Work Type



Fall 10-24-2015

Faculty Advisor

Danny McMillian PT, DSc, OCS, CSCS


Title: The Effect of Symmetrical, Hand-held Load Carriage on Thoracic Rotation during Gait: An Observational Study

Authors: Danny J. McMillian, PT, DSc, OCS, CSCS ; Robert C. Bennett, SPT ; Claire E. Tenenbaum, SPT ; Daniel C. Winnwalker, SPT

Affiliation: Physical Therapy Program, University of Puget Sound

Purpose: During unloaded ambulation arm, trunk and leg motion produces reciprocal, anti-phase rotation between the pelvis and thoracic spine. Anti-phase rotation allows for efficient, stable gait patterns and promotes balanced segmental forces. Research demonstrates that several common factors cause in-phase thoracic spine and pelvic rotation resulting in decreased gait efficiency. Factors include load carriage, slow gait velocity, and locomotor pathologies that promote protective spinal stabilization such as low back pain and pregnancy-related pelvic girdle pain. Since painful spinal and pelvic conditions are frequently treated with physical therapy interventions that promote stabilization, clinicians should be cognizant of the degree to which such exercises may alter normal gait mechanics.A previous, as yet unpublished study from our lab has shown that gait mechanics transition from anti-phase to in-phase rotation with as little as 5% of an individual’s body weight carried as a asymmetrical hand-held load. The purpose of the current study was to establish if altered gait kinematics, specifically thoracic spinal rotation relative to the pelvis, occurs with symmetrical hand-held loads.

Subjects: Adult volunteers, 18-30 years old, with no gait or health complications.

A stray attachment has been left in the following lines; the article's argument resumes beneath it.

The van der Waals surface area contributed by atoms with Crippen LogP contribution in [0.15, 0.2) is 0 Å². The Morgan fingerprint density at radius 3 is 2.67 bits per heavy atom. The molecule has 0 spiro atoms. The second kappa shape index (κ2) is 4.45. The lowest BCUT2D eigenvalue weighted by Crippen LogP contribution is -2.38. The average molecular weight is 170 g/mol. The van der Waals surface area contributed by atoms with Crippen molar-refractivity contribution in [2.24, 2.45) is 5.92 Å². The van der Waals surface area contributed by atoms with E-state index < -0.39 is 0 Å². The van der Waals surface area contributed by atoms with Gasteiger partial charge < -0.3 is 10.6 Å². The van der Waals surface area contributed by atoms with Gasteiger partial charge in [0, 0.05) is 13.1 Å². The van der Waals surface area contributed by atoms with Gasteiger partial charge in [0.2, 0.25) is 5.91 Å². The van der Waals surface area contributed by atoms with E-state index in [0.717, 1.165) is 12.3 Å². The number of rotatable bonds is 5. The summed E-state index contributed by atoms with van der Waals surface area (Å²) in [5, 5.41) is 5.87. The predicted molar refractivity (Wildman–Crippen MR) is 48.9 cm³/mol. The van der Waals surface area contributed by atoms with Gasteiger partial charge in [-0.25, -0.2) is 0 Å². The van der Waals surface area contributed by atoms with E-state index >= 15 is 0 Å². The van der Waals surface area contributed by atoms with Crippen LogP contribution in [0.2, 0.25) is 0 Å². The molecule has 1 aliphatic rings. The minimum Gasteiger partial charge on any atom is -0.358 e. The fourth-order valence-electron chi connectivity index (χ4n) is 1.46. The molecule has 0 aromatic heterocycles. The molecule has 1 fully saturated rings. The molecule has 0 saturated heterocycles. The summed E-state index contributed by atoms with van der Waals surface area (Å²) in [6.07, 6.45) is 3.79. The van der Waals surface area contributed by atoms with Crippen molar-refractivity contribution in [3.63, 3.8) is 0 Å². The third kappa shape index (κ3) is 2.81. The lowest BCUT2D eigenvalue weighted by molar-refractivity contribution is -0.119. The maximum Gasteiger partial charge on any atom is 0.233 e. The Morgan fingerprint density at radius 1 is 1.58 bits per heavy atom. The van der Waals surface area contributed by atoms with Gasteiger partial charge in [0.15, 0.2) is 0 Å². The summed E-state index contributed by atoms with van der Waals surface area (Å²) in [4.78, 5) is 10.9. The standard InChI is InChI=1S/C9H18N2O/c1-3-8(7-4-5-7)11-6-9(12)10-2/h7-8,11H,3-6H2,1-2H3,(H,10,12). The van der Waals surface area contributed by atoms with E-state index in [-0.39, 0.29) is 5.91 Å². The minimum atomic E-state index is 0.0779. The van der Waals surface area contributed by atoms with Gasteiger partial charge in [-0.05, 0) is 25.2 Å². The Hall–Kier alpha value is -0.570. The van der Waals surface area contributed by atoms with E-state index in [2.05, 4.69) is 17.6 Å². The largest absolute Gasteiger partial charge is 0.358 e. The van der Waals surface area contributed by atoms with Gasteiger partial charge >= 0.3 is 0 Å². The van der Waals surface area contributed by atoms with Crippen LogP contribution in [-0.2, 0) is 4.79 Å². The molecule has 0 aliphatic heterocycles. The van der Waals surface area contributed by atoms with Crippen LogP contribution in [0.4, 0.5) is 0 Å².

Materials & Methods: Each subject walked at a cadence of 100 beats per minute for a distance of 48 feet and repeated seven different conditions three times in randomized order. The conditions were: 1) no load, 2) holding an empty canvas bag in each hand, 3) holding 2% of body weight (BW), 4) holding 4% BW, 5) holding 6% BW, 6) holding 8% BW, and 7) holding 10% BW. Each percentage of BW was carried bilaterally and subjects were blinded to conditions 2-7. Ten Bonita cameras recorded each condition at 120 hertz, and gait kinematics were analyzed with VICON Nexus 1.8.4 motion analysis system. In order to compare the average thoracic rotation relative to the pelvis for each condition a repeated measures ANOVA with Bonferroni adjustment was performed with alpha value p<0.05.

Results: Compared to condition 1 (unloaded walking), condition 2-7 demonstrated significant decrease in rotational angles of the thoracic spine relative to the pelvis (p<0.001). Furthermore, condition 2 demonstrated a significant decrease in thoracic rotation as compared to conditions 5 (p<0.004) and 7 (p<0.034).

Conclusion: Thoracic spine rotation decreases when walking with unloaded bags in each hand. Diminished rotation was likely due to decreasing arm swing. Consistent with the effects of muscular stabilization, increased load generally decreased rotation further.

Clinical Relevance: This information is clinically applicable when working with individuals who have some degree of in-phase gait kinematics and need rehabilitation in order to return to activities that necessitate gait with hand-held loads. In these cases, clinicians should consider first reestablishing optimal transverse plane kinematics, then incorporating only the minimally necessary amount of hand-held load.


University of Puget Sound